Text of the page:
I rinsed out the samples today at lunchtime, and ironed them dry:
The one on Â the left is far too high-contrast to use in the garment I have in mind, and I think the same could be said of bold patterns generally. Â Also, the pattern clashes with the leaf pattern woven into the fabric.
The one on the right was an attempt at a subtle leaf pattern. Â Too subtle, and the stenciling came out too blobby, not leaf-like enough.
But the one in the center is Just Right. Â It was made by mixing colors close to, but not quite the same as, the colors in the wool, to give a subtle contrast between silk and wool. Â The result is a color gradation that smooths out some of the striations in the wool without covering them up, and a subtle leaf pattern that comes and goes as the fabric moves.
Here is a photo of the middle sample scrunched up, so you can see what I mean:
The leaves appear and disappear depending on how the fabric catches the light. Â Perfect for autumn!
One interesting question is whether I need to knit up the blanks at all. Â How important to me are the horizontal ridges of color? Â If I’m willing to do a more “organic” pattern, I can weave the fabric in white on white (saving myself from an awful lot of blank-knitting!) and then dye the wool and silk at once, using acid dyes, relying on the differential take-up of silk vs. wool in acid dyes to give subtle contrasts. Â If that doesn’t please, I can then overdye the silk in a slightly different color, using fiber-reactive dyes, to give a second pattern.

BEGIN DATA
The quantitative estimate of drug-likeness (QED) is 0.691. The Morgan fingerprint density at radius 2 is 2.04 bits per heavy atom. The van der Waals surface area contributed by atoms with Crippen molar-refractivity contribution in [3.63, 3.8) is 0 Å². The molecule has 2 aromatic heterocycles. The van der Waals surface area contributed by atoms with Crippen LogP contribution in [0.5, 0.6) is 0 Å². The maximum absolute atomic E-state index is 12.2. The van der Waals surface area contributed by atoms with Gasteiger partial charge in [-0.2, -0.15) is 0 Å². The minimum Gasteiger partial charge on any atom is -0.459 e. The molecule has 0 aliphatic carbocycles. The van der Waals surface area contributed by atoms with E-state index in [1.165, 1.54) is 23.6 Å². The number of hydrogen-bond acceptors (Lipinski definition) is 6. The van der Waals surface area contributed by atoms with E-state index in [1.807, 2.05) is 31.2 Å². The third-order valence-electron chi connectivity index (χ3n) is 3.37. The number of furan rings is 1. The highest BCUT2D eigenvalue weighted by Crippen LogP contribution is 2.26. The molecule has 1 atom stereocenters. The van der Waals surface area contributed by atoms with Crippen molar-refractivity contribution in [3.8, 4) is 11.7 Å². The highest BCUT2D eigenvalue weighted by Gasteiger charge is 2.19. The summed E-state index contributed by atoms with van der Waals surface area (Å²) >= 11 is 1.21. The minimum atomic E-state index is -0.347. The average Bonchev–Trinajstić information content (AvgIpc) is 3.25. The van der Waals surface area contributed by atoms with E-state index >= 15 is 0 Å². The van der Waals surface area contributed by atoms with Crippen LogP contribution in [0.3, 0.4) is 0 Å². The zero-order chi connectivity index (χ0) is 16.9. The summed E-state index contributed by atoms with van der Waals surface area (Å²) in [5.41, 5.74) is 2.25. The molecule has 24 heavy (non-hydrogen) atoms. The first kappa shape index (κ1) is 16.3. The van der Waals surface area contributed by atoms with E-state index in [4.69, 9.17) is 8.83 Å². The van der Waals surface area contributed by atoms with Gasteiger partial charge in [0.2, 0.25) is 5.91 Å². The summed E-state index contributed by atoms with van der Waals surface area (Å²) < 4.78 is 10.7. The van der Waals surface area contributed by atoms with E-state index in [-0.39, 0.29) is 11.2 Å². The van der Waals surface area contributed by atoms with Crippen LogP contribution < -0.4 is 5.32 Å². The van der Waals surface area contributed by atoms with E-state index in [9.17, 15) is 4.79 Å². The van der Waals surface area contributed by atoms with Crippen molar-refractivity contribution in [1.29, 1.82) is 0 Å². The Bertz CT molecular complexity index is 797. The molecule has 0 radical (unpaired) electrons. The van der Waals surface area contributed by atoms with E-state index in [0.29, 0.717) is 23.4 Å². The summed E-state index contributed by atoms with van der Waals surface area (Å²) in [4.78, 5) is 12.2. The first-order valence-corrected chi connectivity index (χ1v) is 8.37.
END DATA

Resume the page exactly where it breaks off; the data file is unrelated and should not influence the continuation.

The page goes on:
The one problem with the weave-it-in-white theory is that I am having equipment problems at the moment: some of the shafts are not lifting when they should. Â With a strong contrast between warp and weft, I can see when this is happening (well, some of the time anyway); with white on white, it would be impossible. Â I think I need to troubleshoot the loom before weaving another sample.
But I like this idea a lot, and will test it out as soon as I have the time. Â Which may be next week – this week I need to work on muslins, as I’m going up to see Sharon on Saturday.